Investors File a $24B Federal Lawsuit Against Credit Suisse

Credit Suisse has been sued for whopping $24 billion by property owners of several struggling and bankrupt luxury resorts in Montana, Nevada, Idaho and the Bahamas who claim the bank made loans to the resorts’ investors as part of a scheme to take over the properties.

Property owners at Idaho’s Tamarack Resort, the Yellowstone Club, Montana’s highest-end resort, Nevada’s Lake Las Vegas resort and the Gin Sur Mer Resort in the Bahamas filed the lawsuit in Boise’s U.S. District Court on Sunday. The complaint alleges racketeering, breach of fiduciary duty, fraud and negligence.

Reuters: “The scheme has been a financial heist for Credit Suisse with no risk,” the complaint said.

“Credit Suisse knew at the time the lending advice and authorizations were given that its scheme and tactics would cause the developers and the resorts financial ruin, resulting in the ultimate takeover by Credit Suisse,” it added.

The lawsuit seeks $8 billion of actual damages, including alleged losses of property, business interests and reputation, plus $16 billion of punitive damages on behalf of at least 3,000 investors.

Beau Blixseth, one of the plaintiffs, is suing for losses from his property at Yellowstone Club in Montana, which was developed by his father Tim, a timber baron and former billionaire. That resort, whose membership comes with a minimum of $250K to join, plus the cost of a $5 – $35 million mountainside home, plus annual dues of about $20K, according to members, borrowed $375 million from Credit Suisse in September 2005 and sought bankruptcy protection in November 2008.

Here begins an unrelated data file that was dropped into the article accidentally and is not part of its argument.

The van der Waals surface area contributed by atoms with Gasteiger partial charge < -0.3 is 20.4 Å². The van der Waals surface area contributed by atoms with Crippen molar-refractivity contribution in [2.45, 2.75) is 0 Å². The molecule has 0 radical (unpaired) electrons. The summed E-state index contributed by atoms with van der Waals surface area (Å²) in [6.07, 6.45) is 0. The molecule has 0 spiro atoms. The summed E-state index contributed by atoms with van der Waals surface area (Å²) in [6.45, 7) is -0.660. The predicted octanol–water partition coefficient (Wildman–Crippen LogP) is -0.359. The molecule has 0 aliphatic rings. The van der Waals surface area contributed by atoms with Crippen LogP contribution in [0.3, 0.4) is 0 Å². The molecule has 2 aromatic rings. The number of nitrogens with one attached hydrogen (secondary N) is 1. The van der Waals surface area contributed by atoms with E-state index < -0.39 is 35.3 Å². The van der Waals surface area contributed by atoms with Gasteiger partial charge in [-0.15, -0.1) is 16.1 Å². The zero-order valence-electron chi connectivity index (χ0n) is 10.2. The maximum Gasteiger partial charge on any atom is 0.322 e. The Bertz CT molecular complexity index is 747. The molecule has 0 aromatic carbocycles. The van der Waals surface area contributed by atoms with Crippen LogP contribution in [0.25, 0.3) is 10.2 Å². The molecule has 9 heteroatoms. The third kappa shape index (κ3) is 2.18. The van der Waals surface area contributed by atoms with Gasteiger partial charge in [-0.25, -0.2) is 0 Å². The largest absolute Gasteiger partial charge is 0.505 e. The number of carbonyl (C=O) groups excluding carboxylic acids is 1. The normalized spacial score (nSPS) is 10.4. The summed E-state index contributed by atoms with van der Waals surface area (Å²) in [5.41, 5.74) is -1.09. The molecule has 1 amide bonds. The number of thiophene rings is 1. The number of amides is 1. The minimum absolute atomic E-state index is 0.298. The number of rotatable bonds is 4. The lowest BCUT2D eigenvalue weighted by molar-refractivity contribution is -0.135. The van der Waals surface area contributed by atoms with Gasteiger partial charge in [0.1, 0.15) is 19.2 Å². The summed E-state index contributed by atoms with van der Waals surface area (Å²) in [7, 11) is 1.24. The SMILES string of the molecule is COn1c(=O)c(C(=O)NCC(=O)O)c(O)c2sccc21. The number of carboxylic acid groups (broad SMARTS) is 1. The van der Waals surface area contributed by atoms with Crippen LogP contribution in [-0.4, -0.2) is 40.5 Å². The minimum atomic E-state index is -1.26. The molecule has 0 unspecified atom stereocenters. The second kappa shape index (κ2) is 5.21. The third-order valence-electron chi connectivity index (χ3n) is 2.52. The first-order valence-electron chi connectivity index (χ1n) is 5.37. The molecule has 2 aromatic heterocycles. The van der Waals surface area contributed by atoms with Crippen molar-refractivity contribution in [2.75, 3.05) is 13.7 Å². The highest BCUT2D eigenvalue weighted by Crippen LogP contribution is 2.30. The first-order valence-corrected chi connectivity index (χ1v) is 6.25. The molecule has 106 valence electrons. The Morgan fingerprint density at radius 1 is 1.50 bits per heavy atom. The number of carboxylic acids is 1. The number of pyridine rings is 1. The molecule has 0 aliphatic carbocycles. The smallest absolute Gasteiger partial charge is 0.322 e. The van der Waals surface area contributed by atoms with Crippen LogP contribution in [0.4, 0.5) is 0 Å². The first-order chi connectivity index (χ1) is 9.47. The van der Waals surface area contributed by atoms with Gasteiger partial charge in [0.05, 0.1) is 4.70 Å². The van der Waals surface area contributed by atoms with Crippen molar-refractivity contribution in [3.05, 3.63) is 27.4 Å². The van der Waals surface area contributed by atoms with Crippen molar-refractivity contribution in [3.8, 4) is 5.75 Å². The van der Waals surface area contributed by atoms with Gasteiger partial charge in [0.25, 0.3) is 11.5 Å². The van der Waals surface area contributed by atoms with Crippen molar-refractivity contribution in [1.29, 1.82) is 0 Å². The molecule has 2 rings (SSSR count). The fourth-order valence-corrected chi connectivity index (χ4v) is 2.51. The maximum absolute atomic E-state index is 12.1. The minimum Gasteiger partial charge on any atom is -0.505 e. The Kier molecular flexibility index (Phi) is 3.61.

Last May, a federal judge overseeing Yellowstone’s bankruptcy faulted Credit Suisse in an interim order for “predatory lending practices” that he said caused “financial ruin” for several resorts.

“The naked greed in this case, combined with Credit Suisse’s complete disregard for the debtors or any other person or entity who was subordinated to Credit Suisse’s first-lien position, shocks the conscience of this court,” Judge Ralph Kirscher wrote in his interim decision.

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